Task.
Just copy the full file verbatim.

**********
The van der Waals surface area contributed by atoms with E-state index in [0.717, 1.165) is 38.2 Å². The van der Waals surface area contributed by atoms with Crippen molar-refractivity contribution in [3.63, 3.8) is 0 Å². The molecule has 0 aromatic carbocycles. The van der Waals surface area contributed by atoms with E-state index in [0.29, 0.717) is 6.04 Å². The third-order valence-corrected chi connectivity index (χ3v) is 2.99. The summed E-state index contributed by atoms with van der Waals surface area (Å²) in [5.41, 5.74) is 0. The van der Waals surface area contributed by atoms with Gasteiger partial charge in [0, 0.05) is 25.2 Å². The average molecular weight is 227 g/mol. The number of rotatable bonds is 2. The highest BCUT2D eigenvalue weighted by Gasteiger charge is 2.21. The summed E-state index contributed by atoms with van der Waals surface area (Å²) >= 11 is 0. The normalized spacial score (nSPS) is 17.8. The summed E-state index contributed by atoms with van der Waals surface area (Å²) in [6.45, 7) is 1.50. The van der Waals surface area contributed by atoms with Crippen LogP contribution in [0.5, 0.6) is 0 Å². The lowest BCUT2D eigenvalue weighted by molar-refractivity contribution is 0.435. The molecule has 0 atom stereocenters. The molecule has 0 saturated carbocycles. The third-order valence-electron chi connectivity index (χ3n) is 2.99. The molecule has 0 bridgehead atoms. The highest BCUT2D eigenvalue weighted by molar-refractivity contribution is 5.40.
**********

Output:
The van der Waals surface area contributed by atoms with E-state index in [0.717, 1.165) is 38.2 Å². The van der Waals surface area contributed by atoms with Crippen molar-refractivity contribution in [3.63, 3.8) is 0 Å². The molecule has 0 aromatic carbocycles. The van der Waals surface area contributed by atoms with E-state index in [0.29, 0.717) is 6.04 Å². The third-order valence-corrected chi connectivity index (χ3v) is 2.99. The summed E-state index contributed by atoms with van der Waals surface area (Å²) in [5.41, 5.74) is 0. The van der Waals surface area contributed by atoms with Gasteiger partial charge in [0, 0.05) is 25.2 Å². The average molecular weight is 227 g/mol. The number of rotatable bonds is 2. The highest BCUT2D eigenvalue weighted by Gasteiger charge is 2.21. The summed E-state index contributed by atoms with van der Waals surface area (Å²) >= 11 is 0. The normalized spacial score (nSPS) is 17.8. The summed E-state index contributed by atoms with van der Waals surface area (Å²) in [6.45, 7) is 1.50. The van der Waals surface area contributed by atoms with Crippen LogP contribution in [0.5, 0.6) is 0 Å². The lowest BCUT2D eigenvalue weighted by molar-refractivity contribution is 0.435. The molecule has 0 atom stereocenters. The molecule has 0 saturated carbocycles. The third-order valence-electron chi connectivity index (χ3n) is 2.99. The molecule has 0 bridgehead atoms. The highest BCUT2D eigenvalue weighted by molar-refractivity contribution is 5.40.